The size and composition of the U.S. economy also makes it more resilient to global economic downturns. While weakness in international economies would be a headwind to our economy, the U.S. does not necessarily need to enter recession even if other international economies do.

Despite the long bull market in stocks, investor sentiment remains muted. While it sounds contradictory, it is generally positive for future stock returns if investors are nervous. If everyone is positive about stocks, there is no one left to buy more stocks and prices likely reflect all the expected good news. Another way to consider the upside to stocks is to look at the buying power on the sidelines which could purchase more stocks. Currently, money market balances are at a level second only to amounts reached during the financial crisis and rising (Chart 4).

The global central banks are now in easing mode with both the U.S. and Eurozone likely to ease monetary policy further in September. The Fed could lower the policy rate again in December if the trade conflict further escalates. In reality, this easing is already reflected in the financial markets with global yields moving lower (Chart 2) so it can begin to have an impact before the central banks act. For example, U.S. mortgage rates have already declined almost one percentage point since 4Q 2018 which lowers the cost of owning a home and helped mortgage applications reported this week rise at a better than expected pace. China is also likely to continue to increase the stimulus as the tariffs weigh on growth.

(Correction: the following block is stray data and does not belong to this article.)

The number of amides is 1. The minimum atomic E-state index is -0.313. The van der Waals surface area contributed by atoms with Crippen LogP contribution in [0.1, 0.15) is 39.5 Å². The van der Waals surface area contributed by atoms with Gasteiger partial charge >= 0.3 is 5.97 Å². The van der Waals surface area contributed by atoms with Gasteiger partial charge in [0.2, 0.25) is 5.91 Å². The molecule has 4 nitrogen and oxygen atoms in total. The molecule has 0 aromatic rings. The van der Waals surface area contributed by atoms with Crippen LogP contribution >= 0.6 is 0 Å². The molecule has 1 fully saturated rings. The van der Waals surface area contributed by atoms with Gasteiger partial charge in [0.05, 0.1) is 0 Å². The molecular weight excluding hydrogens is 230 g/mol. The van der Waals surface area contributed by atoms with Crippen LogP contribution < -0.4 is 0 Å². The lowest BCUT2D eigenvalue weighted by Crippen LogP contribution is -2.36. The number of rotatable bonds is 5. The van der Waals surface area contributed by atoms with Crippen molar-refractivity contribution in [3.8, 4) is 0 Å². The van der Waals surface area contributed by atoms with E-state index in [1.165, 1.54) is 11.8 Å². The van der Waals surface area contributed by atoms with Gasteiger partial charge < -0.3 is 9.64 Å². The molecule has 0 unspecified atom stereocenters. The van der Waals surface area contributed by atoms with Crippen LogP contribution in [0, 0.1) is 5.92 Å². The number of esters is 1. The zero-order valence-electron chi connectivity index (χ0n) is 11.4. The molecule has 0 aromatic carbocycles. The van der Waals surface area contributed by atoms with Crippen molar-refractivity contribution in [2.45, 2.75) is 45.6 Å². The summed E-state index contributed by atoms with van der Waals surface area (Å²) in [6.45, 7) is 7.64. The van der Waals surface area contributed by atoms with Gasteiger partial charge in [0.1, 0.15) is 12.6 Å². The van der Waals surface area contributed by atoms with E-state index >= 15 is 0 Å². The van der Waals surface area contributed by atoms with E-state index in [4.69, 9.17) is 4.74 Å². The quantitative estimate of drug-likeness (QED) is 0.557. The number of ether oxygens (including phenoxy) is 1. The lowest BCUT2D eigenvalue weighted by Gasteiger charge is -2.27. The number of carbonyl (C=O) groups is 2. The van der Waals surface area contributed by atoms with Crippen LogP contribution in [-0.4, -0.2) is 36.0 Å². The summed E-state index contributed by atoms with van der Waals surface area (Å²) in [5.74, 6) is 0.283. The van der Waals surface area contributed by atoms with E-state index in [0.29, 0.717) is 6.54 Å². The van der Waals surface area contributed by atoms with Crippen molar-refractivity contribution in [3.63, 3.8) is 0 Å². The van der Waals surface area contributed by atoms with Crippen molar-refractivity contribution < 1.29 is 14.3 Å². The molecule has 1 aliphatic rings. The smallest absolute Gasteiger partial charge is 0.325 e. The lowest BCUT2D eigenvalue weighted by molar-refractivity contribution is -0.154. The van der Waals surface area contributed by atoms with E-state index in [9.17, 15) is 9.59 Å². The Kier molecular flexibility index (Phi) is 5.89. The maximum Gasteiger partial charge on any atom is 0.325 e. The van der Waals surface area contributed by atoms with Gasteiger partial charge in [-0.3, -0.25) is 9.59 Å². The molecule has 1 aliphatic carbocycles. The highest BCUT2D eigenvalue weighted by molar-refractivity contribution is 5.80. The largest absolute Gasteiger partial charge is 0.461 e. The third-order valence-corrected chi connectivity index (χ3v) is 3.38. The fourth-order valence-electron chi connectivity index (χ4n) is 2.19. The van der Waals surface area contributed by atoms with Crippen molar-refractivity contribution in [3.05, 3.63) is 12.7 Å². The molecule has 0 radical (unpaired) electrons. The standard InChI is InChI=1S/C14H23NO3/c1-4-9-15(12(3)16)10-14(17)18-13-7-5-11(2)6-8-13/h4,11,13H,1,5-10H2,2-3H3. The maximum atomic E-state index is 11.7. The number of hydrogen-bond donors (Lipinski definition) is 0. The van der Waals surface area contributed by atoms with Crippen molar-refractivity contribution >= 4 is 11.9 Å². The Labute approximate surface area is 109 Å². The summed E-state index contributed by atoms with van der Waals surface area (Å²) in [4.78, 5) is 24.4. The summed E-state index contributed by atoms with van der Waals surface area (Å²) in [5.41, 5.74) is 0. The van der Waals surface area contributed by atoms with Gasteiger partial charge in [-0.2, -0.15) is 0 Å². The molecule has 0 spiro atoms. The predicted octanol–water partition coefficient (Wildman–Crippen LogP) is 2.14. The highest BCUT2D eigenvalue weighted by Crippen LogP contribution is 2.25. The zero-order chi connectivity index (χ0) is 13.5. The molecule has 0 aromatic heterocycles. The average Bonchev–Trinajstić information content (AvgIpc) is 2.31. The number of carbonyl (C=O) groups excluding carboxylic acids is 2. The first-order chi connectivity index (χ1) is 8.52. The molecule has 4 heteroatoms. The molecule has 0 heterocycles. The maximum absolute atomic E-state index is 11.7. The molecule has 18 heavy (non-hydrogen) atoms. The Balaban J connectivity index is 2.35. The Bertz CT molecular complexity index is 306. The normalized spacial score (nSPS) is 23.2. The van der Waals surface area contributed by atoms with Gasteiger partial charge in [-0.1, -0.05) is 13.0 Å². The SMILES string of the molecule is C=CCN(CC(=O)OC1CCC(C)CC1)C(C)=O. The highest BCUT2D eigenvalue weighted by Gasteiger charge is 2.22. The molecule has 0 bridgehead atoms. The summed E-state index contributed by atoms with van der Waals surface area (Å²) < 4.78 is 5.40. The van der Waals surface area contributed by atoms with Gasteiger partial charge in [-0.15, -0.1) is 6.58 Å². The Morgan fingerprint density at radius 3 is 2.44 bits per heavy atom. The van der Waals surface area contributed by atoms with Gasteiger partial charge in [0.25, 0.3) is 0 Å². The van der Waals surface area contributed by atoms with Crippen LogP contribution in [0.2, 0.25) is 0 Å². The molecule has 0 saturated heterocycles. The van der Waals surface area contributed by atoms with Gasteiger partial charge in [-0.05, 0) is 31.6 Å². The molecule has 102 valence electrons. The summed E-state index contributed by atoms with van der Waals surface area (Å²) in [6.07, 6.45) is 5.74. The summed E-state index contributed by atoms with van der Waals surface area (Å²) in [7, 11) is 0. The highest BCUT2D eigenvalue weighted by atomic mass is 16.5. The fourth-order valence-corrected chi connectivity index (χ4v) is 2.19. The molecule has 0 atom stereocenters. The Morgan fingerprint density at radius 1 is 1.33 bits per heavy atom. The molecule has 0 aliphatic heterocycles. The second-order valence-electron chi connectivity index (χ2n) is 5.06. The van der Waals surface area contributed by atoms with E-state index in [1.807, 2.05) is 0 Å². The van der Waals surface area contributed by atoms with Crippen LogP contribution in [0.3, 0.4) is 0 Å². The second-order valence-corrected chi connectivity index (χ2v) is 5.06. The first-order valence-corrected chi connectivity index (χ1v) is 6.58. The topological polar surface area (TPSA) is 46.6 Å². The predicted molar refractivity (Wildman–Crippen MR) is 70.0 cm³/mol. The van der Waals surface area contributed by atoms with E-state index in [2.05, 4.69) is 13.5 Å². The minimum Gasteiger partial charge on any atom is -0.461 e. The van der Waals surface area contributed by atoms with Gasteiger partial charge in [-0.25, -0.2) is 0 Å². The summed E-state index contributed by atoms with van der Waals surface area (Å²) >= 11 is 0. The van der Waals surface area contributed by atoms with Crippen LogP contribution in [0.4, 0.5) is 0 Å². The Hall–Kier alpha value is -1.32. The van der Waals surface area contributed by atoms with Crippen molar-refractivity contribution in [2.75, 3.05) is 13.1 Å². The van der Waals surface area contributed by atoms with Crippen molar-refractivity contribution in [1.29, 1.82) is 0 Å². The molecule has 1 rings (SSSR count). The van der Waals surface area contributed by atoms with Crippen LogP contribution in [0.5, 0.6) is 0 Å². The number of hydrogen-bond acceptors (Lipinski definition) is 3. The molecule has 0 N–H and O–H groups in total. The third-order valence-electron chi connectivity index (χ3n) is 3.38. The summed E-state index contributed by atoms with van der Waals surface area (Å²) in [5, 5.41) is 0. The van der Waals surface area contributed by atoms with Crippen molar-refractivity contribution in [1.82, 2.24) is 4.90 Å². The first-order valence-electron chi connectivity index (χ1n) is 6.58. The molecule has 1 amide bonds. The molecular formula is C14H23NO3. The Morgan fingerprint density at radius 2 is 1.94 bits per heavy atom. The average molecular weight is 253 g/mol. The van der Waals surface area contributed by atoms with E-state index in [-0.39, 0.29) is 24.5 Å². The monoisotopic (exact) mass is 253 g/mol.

While stocks are not cheap on an absolute basis, they look attractive relative to interest rates. The dividend yield of the S&P 500 is now above the 10-year Treasury. This was extremely rare in the modern era before the financial crisis but has acted as a good indicator of better S&P 500 performance (Chart 5). Certainly, the dividend advantage indicates that long-term performance of stocks should be better than 10-year U.S. Treasury bonds from this point.

SUMMARY & CONCLUSIONS

All other things being equal, global growth seems likely to continue to be challenged but there is a good bit of stimulus in the system. While the economy is softening, there should be no imminent U.S. recession.

 

Investors should be prepared for more volatility as the markets struggle with the severity of the global economic weakness exacerbated by the uncertainty around trade and other geopolitical risks.

 

While it is never pleasant to deal with market declines and volatility, it is (unfortunately) the price of admission for the best performing asset class through history. On average the S&P has declined 5% or more three times per year and 10% or more about one time per year, despite having very strong long-term returns (Table 1).

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Quarterly and Monthly Notes

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Third Quarter, 2019